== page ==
Obesity, Other Factors Predict Retinal Vein Occlusion
Age, arterial blood pressure are among factors associated with higher risk
TUESDAY, May 9 (HealthDay News) -- About 1.6 percent of adults aged 49 or older will develop retinal vein occlusion within 10 years, and those with an elevated mean arterial blood pressure or ocular perfusion pressure and those who are obese or who have retinal arteriolar wall signs are at greater risk, according to a study in the May issue of the Archives of Ophthalmology.
Sudha Cugati, M.S., of Westmead Hospital in Westmead, Australia, and colleagues evaluated the 10-year incidence of retinal vein occlusion in 3,654 residents aged 49 or older enrolled in the Blue Mountains Eye Study from 1992 to 1994. Some 2,335 of the residents were re-examined from 1997 to 1999, and 1,952 were re-examined from 2002 to 2004.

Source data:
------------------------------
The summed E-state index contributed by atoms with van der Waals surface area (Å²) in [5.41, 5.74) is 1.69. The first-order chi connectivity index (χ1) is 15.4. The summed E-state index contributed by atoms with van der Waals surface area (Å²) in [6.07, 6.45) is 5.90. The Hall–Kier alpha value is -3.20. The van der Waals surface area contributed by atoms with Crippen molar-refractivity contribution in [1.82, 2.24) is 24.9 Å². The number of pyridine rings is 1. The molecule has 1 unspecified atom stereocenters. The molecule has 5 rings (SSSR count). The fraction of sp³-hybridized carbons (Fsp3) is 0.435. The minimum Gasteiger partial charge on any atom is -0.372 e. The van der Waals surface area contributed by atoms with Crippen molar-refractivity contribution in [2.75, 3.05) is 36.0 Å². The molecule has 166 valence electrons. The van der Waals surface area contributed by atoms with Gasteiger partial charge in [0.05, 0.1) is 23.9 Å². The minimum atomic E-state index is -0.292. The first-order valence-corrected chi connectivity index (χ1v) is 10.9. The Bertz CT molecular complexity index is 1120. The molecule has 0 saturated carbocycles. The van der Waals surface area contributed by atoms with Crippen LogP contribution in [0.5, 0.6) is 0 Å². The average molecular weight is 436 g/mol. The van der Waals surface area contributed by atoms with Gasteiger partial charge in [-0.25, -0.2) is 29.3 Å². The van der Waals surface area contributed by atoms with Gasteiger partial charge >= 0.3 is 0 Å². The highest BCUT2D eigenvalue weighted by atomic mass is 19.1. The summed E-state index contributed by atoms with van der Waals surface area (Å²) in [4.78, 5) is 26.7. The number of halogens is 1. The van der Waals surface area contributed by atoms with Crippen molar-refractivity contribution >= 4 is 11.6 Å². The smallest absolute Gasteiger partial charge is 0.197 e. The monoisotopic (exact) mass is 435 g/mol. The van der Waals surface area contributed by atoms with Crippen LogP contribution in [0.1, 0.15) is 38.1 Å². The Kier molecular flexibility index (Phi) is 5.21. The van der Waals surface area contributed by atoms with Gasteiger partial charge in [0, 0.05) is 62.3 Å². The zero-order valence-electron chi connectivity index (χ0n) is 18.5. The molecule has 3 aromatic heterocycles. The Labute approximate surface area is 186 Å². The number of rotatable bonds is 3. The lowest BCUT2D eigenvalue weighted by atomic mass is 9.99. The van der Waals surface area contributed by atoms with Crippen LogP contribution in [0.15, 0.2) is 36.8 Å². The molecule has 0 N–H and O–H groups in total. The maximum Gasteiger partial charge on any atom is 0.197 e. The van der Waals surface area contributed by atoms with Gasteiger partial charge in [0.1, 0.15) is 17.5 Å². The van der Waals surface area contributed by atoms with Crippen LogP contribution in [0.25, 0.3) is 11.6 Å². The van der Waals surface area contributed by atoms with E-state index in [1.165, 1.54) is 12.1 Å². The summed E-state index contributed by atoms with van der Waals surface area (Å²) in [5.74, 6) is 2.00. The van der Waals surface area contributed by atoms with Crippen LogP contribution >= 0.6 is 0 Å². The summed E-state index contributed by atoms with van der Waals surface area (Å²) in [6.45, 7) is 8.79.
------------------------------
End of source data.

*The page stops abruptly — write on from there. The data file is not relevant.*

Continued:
The researchers found that 1.6 percent developed retinal vein occlusion. The main risk factors for retinal vein occlusion included age, mean arterial blood pressure (age-adjusted odds ratio, 1.41), ocular perfusion pressure (OR, 1.71), obesity (OR, 2.16) and retinal arteriolar wall signs (OR, 3.37-4.89).
"Monitoring and adequate control of elevated blood pressure in patients with these signs could be a useful strategy in preventing retinal vein occlusion," the authors conclude.